Californians asked to lower power consumption when approaching extreme heat


Aug 17 (Reuters) – Californians were urged to reduce electricity use in their homes and businesses on Wednesday as a wave of extreme heat sweeps across much of the state, stretching scarce power supplies to their breaking point.

Temperatures in the most populous state are expected to rise to well over 38 degrees Celsius in the afternoon.

The extreme conditions are the latest sign of climate change impacts in the western United States, where wildfires and severe drought have become a growing threat. As excessive heat waves become more frequent, the strain on energy and water utilities will become more acute, scientists say. Continue reading

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To avoid blackouts, residents and businesses are being asked to turn off lights and appliances and set their thermostats to 78F (26C). Reducing consumption is especially important between 4:00 p.m. and 9:00 p.m. local time (11:00 p.m. to 4:00 a.m. GMT), when demand across the state typically peaks and solar power generation dwindles.

The California grid operator made similar power consumption inquiries during the summer and fall for the past two years as the region experienced multiple bouts of record-breaking hot weather. Power systems withstood heatwaves in 2021, but two-day blackouts in August 2020 left about 400,000 homes without power.

On Wednesday, the California grid operator’s projected power demand of 44,919 megawatts (MW) would hit its highest level since September 2020, when usage hit 47,236 MW. One megawatt can power about 1,000 US homes on a typical day, but only about half on a hot summer day.

As a result, later-day power prices in Southern California and Washington state could climb to their highest levels since September 2021.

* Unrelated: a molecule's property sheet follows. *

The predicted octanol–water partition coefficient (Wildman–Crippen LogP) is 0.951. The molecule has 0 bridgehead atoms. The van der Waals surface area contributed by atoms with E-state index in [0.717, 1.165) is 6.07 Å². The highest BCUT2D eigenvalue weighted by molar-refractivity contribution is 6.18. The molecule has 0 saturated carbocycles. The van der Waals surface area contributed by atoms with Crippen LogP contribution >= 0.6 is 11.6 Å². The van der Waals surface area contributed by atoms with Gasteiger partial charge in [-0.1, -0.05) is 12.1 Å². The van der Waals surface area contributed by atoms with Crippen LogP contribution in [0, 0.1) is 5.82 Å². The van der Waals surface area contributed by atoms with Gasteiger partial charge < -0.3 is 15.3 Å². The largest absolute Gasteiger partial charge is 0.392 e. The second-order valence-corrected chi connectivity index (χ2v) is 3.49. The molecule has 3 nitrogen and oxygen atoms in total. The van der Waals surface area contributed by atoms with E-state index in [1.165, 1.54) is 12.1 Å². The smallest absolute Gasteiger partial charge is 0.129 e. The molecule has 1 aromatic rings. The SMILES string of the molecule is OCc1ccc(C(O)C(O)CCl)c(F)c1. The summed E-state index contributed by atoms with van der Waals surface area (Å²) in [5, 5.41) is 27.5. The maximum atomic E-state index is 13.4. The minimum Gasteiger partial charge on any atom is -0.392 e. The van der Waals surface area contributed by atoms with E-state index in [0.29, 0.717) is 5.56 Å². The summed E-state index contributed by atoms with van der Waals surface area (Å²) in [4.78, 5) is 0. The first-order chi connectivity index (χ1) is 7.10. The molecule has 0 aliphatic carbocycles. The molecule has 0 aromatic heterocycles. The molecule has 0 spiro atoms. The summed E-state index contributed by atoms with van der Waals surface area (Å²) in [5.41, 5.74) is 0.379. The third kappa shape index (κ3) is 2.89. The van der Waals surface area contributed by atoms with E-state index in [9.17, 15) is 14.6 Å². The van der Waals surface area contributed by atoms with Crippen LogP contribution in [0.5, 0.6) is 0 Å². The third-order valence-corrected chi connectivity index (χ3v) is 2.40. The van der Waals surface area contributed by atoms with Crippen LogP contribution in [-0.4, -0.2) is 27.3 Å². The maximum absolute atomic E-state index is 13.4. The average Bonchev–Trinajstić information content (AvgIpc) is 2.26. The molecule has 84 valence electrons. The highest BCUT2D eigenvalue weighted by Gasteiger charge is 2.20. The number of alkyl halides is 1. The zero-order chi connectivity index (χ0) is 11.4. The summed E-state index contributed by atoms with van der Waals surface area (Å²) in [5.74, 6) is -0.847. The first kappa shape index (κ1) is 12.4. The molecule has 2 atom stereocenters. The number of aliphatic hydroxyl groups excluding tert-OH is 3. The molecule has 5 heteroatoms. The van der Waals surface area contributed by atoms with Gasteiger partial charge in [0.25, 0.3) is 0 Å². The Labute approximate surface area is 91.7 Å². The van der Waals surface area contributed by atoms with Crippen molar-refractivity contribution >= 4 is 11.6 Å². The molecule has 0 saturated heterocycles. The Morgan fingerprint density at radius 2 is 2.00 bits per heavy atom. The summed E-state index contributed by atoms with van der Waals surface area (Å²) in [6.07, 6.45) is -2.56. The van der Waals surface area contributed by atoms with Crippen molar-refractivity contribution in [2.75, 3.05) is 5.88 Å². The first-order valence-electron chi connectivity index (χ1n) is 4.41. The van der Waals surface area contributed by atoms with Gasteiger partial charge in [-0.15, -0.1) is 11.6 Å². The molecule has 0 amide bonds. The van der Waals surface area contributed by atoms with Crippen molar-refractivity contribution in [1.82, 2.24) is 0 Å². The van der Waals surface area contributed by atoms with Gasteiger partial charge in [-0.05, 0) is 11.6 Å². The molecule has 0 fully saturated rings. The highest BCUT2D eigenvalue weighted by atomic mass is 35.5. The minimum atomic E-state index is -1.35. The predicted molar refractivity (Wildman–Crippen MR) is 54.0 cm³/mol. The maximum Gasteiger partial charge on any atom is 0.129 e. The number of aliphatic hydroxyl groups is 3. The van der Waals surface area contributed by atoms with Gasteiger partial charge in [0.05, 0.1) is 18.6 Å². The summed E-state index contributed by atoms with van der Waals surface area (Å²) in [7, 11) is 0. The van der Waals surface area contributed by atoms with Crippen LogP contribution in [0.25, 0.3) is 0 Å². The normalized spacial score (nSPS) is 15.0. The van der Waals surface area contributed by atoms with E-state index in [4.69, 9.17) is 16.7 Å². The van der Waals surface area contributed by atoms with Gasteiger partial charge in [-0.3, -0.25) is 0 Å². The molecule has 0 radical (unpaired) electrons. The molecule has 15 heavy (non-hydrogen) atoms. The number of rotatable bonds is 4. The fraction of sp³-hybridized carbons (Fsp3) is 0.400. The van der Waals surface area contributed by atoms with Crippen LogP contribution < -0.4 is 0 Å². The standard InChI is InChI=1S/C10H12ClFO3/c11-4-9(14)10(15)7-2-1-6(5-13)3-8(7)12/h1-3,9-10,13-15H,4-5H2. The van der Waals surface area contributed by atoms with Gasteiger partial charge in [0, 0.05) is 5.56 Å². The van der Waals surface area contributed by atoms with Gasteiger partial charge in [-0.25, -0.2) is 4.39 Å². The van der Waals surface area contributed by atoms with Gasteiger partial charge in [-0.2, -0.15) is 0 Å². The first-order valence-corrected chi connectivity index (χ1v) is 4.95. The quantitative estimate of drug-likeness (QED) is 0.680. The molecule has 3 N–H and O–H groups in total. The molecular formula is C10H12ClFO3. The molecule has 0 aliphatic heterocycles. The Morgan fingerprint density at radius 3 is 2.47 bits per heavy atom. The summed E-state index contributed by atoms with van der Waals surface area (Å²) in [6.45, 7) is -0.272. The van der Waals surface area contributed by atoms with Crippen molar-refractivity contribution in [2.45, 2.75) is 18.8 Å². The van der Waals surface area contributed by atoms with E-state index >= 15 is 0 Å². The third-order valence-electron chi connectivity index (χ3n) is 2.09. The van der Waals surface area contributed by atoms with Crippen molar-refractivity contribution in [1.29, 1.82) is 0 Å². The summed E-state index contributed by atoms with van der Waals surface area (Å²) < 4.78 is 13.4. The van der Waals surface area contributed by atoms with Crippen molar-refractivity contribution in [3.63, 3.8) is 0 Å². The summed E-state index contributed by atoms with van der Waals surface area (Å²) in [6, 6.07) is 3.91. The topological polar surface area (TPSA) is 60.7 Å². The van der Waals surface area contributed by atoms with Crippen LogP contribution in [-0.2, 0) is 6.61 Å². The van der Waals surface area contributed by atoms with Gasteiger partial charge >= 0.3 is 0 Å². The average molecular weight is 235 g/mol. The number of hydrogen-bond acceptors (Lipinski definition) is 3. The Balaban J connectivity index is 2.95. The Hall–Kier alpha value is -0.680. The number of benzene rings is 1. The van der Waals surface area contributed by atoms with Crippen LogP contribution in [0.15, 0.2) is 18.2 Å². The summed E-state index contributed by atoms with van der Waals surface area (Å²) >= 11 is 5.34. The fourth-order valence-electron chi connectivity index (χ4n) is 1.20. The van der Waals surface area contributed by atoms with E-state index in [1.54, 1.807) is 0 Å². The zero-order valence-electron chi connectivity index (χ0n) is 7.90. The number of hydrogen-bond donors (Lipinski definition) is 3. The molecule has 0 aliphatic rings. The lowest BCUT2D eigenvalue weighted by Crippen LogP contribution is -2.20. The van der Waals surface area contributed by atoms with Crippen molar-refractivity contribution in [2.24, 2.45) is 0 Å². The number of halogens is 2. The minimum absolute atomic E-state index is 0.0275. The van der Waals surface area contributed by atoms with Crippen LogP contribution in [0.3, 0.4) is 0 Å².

Wednesday’s heat also increases the risk of wildfires. The Wishon Fire, a 350-acre fire in Sequoia National Forest, was 35% contained. (Graphic:

On Tuesday, the US government warned that more drastic cuts in water use were needed to protect dwindling supplies in reservoirs vital to the well-being of seven western states.

Two reservoirs — Lake Mead and Lake Powell — fell to just over a quarter of their capacity this summer. If they fall much lower, the lakes will no longer be able to generate hydroelectric power for millions of customers in the West, authorities say. Continue reading

For example, in Big Bar, an unincorporated area of ​​northern California, temperatures could reach 110 degrees F (43 degrees C) on Wednesday, while residents farther north in Electric City, Washington, could see 105 degrees F, the National Weather Service said .

(This story corrects the place name in paragraph 8)

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Reporting by Brendan O’Brien in Chicago and Scott DiSavino in New York; Editing by Lisa Shumaker

Our standards: The Thomson Reuters Trust Principles.

Scott Disavino

Thomson Reuters

Covers the North American power and natural gas markets.


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